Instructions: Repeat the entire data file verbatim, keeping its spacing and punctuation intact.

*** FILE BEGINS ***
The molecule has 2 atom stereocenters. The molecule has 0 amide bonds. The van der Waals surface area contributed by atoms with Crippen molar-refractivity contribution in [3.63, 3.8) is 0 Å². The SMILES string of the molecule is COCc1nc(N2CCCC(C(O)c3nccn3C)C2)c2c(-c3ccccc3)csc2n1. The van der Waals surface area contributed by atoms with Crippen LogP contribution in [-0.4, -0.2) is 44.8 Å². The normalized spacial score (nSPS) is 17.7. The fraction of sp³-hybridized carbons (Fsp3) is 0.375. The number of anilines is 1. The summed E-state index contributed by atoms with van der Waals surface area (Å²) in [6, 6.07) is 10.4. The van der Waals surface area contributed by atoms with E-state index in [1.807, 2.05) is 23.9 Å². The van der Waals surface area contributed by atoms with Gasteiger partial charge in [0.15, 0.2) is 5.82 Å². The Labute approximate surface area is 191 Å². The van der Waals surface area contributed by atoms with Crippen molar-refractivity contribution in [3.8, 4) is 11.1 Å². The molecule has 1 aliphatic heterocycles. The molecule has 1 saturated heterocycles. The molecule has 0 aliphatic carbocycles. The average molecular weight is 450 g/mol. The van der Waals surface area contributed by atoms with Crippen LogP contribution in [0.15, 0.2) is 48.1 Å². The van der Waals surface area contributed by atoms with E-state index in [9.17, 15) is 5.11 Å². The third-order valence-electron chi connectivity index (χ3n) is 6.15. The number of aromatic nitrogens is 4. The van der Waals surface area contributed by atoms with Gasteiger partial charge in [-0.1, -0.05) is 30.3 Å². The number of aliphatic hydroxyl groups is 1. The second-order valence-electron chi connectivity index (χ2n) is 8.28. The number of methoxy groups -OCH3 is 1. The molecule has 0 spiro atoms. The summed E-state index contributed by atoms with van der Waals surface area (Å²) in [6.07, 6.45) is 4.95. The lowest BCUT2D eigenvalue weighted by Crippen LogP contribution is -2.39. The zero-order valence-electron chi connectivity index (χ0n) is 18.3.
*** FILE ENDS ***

The molecule has 2 atom stereocenters. The molecule has 0 amide bonds. The van der Waals surface area contributed by atoms with Crippen molar-refractivity contribution in [3.63, 3.8) is 0 Å². The SMILES string of the molecule is COCc1nc(N2CCCC(C(O)c3nccn3C)C2)c2c(-c3ccccc3)csc2n1. The van der Waals surface area contributed by atoms with Crippen LogP contribution in [-0.4, -0.2) is 44.8 Å². The normalized spacial score (nSPS) is 17.7. The fraction of sp³-hybridized carbons (Fsp3) is 0.375. The number of anilines is 1. The summed E-state index contributed by atoms with van der Waals surface area (Å²) in [6, 6.07) is 10.4. The van der Waals surface area contributed by atoms with E-state index in [1.807, 2.05) is 23.9 Å². The van der Waals surface area contributed by atoms with Gasteiger partial charge in [0.15, 0.2) is 5.82 Å². The Labute approximate surface area is 191 Å². The van der Waals surface area contributed by atoms with Crippen molar-refractivity contribution in [3.8, 4) is 11.1 Å². The molecule has 1 aliphatic heterocycles. The molecule has 1 saturated heterocycles. The molecule has 0 aliphatic carbocycles. The average molecular weight is 450 g/mol. The van der Waals surface area contributed by atoms with Crippen LogP contribution in [0.15, 0.2) is 48.1 Å². The van der Waals surface area contributed by atoms with E-state index in [9.17, 15) is 5.11 Å². The third-order valence-electron chi connectivity index (χ3n) is 6.15. The number of aromatic nitrogens is 4. The van der Waals surface area contributed by atoms with Gasteiger partial charge in [-0.1, -0.05) is 30.3 Å². The number of aliphatic hydroxyl groups is 1. The second-order valence-electron chi connectivity index (χ2n) is 8.28. The number of methoxy groups -OCH3 is 1. The molecule has 0 spiro atoms. The summed E-state index contributed by atoms with van der Waals surface area (Å²) in [6.07, 6.45) is 4.95. The lowest BCUT2D eigenvalue weighted by Crippen LogP contribution is -2.39. The zero-order valence-electron chi connectivity index (χ0n) is 18.3.